Corporal Louis Abend was one of the youngest seasoned soldiers in the United States Army when America became involved in World War 1. He was 15 when he enlisted in the Army and gained experience on the Mexican border against the banditos. He was 18 years old when America entered World War I and he was shipped to France to fight.
He was a member of Company M, 28th Infantry, when it attacked the Germans at Cantigny on May 28, 1918. There were heavy casualties on both sides. With all of the officers in his outfit killed or badly wounded, Corporal Abend took command and his men repulsed three counter-attacks. His battalion captured the town, taking 800 German prisoners. Corporal Abend received the Distinguished Service Cross for his bravery and leadership.
In another engagement at Somme, he received the Croix de Guerre from General Petain for saving the life of a French officer despite a wound to his left hand. Corporal Abend was transferred to General Pershing's regiment, and later served with the Army of Occupation.
Sergeant Benjamin Shapiro, member of Company A, 104th Infantry, 26th Division, was involved in many heroic episodes. His exploits earned him the Croix de Guerre and other decorations. It was during an engagement with the Germans that Shapiro was wounded and sent to a base hospital. He was discharged in time to rejoin his company, where he played an important role in getting his outfit to advance.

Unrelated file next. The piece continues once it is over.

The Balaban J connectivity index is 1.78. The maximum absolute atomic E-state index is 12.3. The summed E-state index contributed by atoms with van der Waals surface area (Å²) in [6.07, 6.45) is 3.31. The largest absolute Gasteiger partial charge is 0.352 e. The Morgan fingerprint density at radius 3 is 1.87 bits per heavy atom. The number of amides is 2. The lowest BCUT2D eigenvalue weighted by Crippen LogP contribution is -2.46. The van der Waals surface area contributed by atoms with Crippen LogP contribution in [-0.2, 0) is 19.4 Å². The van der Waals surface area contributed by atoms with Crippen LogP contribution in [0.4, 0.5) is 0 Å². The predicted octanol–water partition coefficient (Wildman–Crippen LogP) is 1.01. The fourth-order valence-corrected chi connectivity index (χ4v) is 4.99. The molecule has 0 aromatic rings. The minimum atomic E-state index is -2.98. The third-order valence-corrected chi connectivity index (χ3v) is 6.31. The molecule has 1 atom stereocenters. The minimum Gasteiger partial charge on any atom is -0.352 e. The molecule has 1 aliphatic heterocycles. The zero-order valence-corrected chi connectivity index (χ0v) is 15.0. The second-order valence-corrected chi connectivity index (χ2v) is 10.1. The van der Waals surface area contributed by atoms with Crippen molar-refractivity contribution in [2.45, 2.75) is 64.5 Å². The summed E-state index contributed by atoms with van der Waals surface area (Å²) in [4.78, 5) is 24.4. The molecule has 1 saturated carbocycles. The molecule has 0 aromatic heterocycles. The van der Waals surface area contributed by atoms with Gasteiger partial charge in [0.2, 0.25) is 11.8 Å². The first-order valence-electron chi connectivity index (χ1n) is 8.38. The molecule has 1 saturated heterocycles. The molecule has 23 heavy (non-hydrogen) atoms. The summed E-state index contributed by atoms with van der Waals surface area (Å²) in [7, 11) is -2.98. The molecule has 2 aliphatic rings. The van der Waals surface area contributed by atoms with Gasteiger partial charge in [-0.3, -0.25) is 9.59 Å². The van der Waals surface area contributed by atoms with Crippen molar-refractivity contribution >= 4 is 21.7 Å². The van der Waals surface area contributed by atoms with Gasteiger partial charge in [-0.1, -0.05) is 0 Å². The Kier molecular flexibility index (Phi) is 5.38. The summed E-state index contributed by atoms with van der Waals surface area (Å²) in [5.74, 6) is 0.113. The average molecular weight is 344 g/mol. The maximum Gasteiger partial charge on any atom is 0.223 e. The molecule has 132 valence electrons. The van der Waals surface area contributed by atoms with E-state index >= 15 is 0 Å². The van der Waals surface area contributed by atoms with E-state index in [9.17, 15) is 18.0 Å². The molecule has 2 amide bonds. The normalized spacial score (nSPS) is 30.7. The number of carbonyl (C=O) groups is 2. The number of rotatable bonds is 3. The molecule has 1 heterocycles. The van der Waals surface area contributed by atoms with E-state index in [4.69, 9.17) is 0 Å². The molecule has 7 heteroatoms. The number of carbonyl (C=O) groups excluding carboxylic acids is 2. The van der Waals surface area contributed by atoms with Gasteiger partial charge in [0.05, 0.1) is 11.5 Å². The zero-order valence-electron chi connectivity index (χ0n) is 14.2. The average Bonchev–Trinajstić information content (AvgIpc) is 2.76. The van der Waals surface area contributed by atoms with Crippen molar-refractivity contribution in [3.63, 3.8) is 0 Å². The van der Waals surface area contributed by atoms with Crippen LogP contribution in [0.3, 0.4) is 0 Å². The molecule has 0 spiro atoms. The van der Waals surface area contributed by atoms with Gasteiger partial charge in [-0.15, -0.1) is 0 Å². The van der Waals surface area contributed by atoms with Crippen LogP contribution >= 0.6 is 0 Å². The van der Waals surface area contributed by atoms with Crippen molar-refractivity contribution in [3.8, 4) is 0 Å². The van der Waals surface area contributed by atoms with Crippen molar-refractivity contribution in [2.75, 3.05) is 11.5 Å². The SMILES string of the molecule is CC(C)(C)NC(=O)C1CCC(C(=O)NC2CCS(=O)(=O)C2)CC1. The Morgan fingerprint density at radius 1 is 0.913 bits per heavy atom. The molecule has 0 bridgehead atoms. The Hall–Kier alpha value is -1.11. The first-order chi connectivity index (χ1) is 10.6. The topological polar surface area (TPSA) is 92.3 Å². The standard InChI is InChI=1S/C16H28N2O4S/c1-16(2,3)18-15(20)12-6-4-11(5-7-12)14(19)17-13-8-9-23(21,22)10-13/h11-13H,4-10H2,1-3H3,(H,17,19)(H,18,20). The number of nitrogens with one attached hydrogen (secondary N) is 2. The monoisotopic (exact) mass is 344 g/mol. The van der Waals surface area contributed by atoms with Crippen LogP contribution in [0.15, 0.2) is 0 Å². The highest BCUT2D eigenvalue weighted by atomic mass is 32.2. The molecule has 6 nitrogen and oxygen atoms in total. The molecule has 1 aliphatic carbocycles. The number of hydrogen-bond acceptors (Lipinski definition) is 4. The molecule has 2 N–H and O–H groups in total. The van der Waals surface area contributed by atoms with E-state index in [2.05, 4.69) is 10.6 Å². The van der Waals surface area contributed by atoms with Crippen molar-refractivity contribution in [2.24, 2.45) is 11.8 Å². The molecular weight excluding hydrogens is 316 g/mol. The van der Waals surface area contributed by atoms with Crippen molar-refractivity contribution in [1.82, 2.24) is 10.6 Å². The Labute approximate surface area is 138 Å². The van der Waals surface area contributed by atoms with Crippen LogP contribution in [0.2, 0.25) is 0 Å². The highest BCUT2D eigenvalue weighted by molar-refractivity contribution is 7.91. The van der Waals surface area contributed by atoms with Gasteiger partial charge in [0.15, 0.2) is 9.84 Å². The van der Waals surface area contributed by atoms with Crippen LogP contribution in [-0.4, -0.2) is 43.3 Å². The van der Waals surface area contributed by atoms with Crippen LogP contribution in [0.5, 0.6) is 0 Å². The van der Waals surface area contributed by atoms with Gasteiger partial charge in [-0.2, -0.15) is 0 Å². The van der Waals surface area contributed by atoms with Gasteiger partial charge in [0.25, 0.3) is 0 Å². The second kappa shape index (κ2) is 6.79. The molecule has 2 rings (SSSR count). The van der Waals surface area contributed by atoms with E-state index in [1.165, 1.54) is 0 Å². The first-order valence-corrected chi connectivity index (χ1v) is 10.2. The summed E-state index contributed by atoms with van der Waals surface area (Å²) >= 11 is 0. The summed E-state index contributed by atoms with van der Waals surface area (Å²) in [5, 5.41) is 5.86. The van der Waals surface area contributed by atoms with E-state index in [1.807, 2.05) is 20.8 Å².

In another engagement in the Argonne Forest, his company was ordered to clear an area of machine gun nests, a task that proved more difficult then the men had figured. Spotting a machine gun nest, Sergeant Shapiro jumped into the shell-hole, capturing one German soldier and killing the rest.
The citation for Shapiro's act of bravery read: "A brave and daring non-commissioned officer, who, on October 16, 1918, in the Bois de Beaumont, attacked a machine gun nest alone and captured the piece after having killed the gunners."
One of the great stories in World War I was that of the "Lost Battalion" of the 77th Division and how Private Abraham Krotoshinsky saved the day. It was November 2, 1918, in the Argonne Forest, that his battalion found itself in trouble. His commander, Colonel Whittlesey, had led the battalion into the forest to clear out the German machine guns. The enemy backed up, leading the Americans to believe that the Germans were on the run. However, the Germans led the Americans into their own territory and encircled them.
Private Krotoshinsky and another soldier were sent out to make contact with their division. As soon as the two started out, the other man was killed. Private Krotoshinsky slowly made his way through the German lines to his division, which moved forward to save the "Lost Batallion."
This is one of the 150 illustrated true stories of American heroism included in Jewish Heroes and Heroines of America, © 1996, written by Seymour "Sy" Brody of Delray Beach, Florida, illustrated by Art Seiden of Woodmere, New York, and published by Lifetime Books, Inc., Hollywood, FL.
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Last updated 18 October 2006